Do you think there’s real financial value in vintage letters?
Paul: There is yeah, there’s scarcity and rarity. You look around now at shop fronts and signage, it’s all plastic, isn’t it, and banners. Shop fronts now can be just a printed PVC banner.
Our first joint trip abroad was a flea market in Brussels. Part of it was just sitting looking, having a beer and a coffee, then trundling in, and rummaging through what was basically a house clearance. So they'd turn up with a van, tip it all out, the contents of someone's life, onto a rug and then you’d literally rummage through it. So you’d be looking at a snapshot of someone's life.
So you’re building relationships, and then you’re also maybe, competing against each other a little bit?
Brian: Well yeah, I think it’s always nice, because you never know what Paul might come in with, or some boxes turn up, and he doesn’t know what I’ve brought in. One time, I remember coming back with three dustbin-fulls of letters, some of them off the front of Blockbuster.
Paul: I was thinking what have you got? Oh bloody hell. Buckets of letters.
Brian: Bloody hell, bloody full of these huge letters. And what happened that night? I had a bloody heart attack!
Oh my god…
Paul: That’s a good line, isn’t it?
Brian: And we sold those letters. Yeah, we sold them though. And we used to buy these letters, and they used to come in from France, from several contacts out there. And again, you’ve got to develop that – fortunately, my wife Sharon speaks French, so she could do the conversing.
Paul: France was really good. The quality of letters.
Brian: I think there’s a kind of preservation feeling out there in France. Or they don’t kind of just knock it down and leave it, they salvage what they can. That doesn’t exist everywhere. When I went to Italy, I noticed there they don’t really have the same passion. They’re not really interested in old letters, in preserving any of that side of their culture, which is a great shame.
Paul: We also went through a period of that, didn’t we? In this country I mean, just knocking things down.
Brian: Yeah, oh yeah. Well I went to Liverpool, and I was looking for letters up there and I thought, this would be good. And I was going around the junk shops, and I was finding nothing. Some bloke said to me, we haven’t got much of that. He said, the collector mentality was never developed in Liverpool, it was really badly bombed in the Second World War and all the buildings just remained there undeveloped, any letters either went down to London or we just threw them out. He said nobody was interested in them. They just dumped them. And because of recession, pubs were shutting.
Paul: Which was quite interesting, because in time they’ve become pretty rare items.
Brian: Yeah. They may have been made in the 60s, 70s and even the ones from the 80s already have a kind of vintage look about them. Back then people just weren’t interested in them. It’s amazing. But then a firm we were doing work for down in Hampshire who did the interior design of pubs, they wanted the old with the new so we started pulling out the drawers and mixing and matching old letters to make up words.
Paul: Which was something else we eventually moved on to, rather than just selling individual letters making up words. An eclectic mix of letters. You’d never get that combination ever, would you? Ever.
Brian: They would be completely unique. But that’s the balance of actually making up letters. There’s no, just putting this and that together, and saying oh that will do. You really get into it, and you’ve got to know what fits what. Yeah, it’s got to look beautiful.
You’ve mentioned people coming to you, but would you go travelling to find these letters?
Paul: Yes. Whenever I went on holiday.
What about suitcase space!
Paul: Oh yeah, if I saw something, yeah I would buy luggage.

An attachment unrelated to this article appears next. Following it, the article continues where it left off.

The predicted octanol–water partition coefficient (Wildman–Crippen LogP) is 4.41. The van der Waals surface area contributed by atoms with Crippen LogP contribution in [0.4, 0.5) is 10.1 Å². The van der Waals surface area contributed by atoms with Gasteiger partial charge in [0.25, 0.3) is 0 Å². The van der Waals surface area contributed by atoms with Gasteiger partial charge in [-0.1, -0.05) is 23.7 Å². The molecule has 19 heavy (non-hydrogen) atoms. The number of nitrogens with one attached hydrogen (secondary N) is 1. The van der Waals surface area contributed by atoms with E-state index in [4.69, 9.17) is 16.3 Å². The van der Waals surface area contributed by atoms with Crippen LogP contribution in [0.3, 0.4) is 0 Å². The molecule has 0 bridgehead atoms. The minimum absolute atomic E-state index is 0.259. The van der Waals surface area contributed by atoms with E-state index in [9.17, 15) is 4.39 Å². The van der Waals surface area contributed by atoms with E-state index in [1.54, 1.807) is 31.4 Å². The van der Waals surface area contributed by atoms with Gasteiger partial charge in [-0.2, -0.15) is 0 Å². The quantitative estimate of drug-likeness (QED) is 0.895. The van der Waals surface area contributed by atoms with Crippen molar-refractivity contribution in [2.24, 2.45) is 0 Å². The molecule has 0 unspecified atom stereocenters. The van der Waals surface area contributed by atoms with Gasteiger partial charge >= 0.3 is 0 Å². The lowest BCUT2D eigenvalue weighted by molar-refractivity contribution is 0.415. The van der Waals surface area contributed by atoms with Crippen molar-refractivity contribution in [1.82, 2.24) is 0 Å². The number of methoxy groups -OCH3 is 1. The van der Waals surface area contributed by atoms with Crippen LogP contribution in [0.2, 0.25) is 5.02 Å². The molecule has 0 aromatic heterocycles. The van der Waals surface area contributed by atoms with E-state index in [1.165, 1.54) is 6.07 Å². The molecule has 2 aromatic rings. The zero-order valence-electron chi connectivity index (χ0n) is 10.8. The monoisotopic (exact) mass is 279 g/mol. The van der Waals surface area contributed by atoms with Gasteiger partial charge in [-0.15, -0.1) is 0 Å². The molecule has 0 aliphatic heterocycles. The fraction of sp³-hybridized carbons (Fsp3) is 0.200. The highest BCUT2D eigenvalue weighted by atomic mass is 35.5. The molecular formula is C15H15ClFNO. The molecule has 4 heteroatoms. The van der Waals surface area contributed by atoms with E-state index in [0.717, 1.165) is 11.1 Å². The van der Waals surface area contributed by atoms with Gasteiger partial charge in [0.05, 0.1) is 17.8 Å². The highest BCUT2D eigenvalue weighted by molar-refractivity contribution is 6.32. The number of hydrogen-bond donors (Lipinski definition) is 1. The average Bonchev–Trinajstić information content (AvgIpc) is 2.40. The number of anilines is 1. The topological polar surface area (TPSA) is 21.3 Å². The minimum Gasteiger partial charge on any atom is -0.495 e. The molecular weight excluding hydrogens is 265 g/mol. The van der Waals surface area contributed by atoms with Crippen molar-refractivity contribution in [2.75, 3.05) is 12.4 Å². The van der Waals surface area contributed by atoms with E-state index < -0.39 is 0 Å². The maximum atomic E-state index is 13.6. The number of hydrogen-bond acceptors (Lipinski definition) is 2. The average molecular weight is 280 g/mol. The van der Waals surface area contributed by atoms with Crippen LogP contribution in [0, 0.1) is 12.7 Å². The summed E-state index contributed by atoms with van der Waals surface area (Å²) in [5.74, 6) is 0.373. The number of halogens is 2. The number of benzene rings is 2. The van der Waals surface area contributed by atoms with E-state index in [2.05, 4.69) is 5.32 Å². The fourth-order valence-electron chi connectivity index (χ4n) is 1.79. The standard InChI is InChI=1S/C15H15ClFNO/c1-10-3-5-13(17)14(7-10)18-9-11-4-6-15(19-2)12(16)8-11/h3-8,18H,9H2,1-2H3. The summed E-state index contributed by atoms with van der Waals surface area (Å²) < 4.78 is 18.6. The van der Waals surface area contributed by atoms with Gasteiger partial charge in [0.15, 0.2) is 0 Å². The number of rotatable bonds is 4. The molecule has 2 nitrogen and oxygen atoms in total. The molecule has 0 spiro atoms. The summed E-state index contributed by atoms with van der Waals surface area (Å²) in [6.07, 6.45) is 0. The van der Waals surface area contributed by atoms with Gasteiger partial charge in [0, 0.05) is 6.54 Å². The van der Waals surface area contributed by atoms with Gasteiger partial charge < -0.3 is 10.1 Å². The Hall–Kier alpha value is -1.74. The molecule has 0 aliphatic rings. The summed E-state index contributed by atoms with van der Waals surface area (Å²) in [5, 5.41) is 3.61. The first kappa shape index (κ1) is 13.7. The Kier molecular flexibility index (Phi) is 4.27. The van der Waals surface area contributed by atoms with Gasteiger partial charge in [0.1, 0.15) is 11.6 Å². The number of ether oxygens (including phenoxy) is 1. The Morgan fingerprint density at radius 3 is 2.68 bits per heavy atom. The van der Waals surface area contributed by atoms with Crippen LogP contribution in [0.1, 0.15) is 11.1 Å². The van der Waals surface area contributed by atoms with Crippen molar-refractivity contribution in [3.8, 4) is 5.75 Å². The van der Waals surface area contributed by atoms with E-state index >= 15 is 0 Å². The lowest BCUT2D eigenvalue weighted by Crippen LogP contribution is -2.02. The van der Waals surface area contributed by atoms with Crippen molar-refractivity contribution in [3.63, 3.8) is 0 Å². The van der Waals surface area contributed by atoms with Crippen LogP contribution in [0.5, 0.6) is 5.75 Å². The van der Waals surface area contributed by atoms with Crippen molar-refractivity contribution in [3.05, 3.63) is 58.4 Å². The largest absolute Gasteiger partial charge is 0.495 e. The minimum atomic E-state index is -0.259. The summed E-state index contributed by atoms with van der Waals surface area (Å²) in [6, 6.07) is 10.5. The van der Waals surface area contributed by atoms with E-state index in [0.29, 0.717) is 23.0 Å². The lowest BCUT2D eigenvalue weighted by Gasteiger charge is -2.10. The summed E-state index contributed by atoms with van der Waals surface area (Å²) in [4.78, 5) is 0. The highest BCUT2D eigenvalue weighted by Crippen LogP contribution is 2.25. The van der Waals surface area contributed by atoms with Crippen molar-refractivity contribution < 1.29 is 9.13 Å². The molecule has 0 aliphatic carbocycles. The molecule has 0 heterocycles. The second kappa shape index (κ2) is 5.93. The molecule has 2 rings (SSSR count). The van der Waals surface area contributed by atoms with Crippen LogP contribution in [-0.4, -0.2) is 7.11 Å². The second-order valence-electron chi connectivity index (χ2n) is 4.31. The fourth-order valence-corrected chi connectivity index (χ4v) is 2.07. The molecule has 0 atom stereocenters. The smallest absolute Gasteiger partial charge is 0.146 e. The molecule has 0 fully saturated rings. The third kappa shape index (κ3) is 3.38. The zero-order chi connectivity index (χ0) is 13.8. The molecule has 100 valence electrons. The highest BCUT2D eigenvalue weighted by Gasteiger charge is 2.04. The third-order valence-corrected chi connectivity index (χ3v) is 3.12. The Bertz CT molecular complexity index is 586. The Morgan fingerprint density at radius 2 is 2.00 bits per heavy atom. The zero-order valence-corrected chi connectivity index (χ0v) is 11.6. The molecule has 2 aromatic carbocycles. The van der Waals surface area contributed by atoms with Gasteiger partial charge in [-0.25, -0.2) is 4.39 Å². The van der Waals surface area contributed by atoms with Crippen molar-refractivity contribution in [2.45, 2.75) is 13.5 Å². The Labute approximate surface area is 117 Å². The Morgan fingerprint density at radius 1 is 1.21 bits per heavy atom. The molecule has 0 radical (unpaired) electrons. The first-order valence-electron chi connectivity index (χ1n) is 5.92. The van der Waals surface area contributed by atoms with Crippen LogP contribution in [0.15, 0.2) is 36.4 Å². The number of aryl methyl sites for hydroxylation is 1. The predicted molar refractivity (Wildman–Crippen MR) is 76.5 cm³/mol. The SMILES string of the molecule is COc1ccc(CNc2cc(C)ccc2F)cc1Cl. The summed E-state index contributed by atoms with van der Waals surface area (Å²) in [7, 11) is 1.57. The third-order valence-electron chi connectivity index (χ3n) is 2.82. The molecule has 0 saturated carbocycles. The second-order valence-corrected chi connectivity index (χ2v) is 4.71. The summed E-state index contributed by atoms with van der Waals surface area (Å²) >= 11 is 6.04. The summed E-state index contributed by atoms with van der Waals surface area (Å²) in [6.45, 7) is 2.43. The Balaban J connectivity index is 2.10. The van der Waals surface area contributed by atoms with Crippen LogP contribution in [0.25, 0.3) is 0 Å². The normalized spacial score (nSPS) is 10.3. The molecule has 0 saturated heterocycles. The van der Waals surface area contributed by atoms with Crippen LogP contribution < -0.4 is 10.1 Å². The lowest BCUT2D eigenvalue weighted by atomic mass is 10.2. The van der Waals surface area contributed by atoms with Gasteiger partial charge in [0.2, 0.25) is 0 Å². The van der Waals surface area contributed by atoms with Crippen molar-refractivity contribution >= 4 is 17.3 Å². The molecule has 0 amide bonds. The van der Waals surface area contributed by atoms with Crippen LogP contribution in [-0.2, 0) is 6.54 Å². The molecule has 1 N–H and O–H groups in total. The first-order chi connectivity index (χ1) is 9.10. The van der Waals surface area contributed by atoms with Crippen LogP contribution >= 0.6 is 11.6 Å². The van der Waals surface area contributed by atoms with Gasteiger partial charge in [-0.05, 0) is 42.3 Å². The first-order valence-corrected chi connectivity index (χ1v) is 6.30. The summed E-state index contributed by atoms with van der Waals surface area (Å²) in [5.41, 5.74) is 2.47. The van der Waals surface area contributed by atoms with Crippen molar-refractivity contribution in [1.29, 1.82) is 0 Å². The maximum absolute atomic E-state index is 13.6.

Brian: Yeah, even when you go on holiday, you’re looking. As I said I’ve done France, Florence, Rome.
Paul: India, Africa…our first joint trip abroad was a flea market in Brussels. Part of it was just sitting looking, having a beer and a coffee, then trundling in, and rummaging through what was basically a house clearance. So they’d turn up with a van, tip it all out, the contents of someone’s life, onto a rug and then you’d literally rummage through it. So you’d be looking at a snapshot of someone’s life. It was quite weird, surreal. And then people would go back and continue reading their paper, waiting for the next lot, you’d just never know what would turn up. There’s something about hunting letters down, isn’t there?
What’s the journey about for you…
Paul: I think it’s about haggling. I quite liked haggling, the bustling feeling of the marketplace. Yeah.
Brian: Yeah, it’s the hunting.
Paul: And it’s about talking to people, and interesting stories. It gives you a bit of focus. If you arrive somewhere, you think, oh where can I go to get some letters? And that introduces you to the culture, doesn’t it? One of the things I love to do is to photograph lettering. I’m always looking for it, or at it.
Brian: Yeah we all do it here, because I kind of think it helps with your creativity as well, in your mind. You think, I might possibly be able to use that for something and you just lock it away. You just kind of absorb all these different influences you see. It might be lettering or a nice pattern in a doorway, that as a calligrapher, I think I can use that later on.
Paul: There comes a point where you can recognise someone’s handwriting. It’s exciting to think, oh I know who did that! There’s something about signwriters. The top guys, I can’t tell you what it is. It’s like music, you can’t put your finger on why it’s so good? It’s just some sort of touch they have.
But yeah I love shapes, that’s the reason I do it, because I love letters. But there’s also another side of me that likes getting a bargain and, because of our position here at Glyphics, knowing we can command a certain value for something when we sell it on.
Brian: Yeah. You see, Paul is harder than me, he’s not going to get the price, but he bloody has a go. For us, as long as we never lost any money, that was kind of okay, it was just a brilliant way to attract people in who knew nothing about you.
Paul: At one point, we started casting letters ourselves, making moulds from the originals!
Wow! What do you think is the appeal of vintage letters?
Paul: It’s so personal. For me it’d be the letter shapes and the materials. These chocolate moulds are interesting, aren’t they? They’re quirky. Something very different.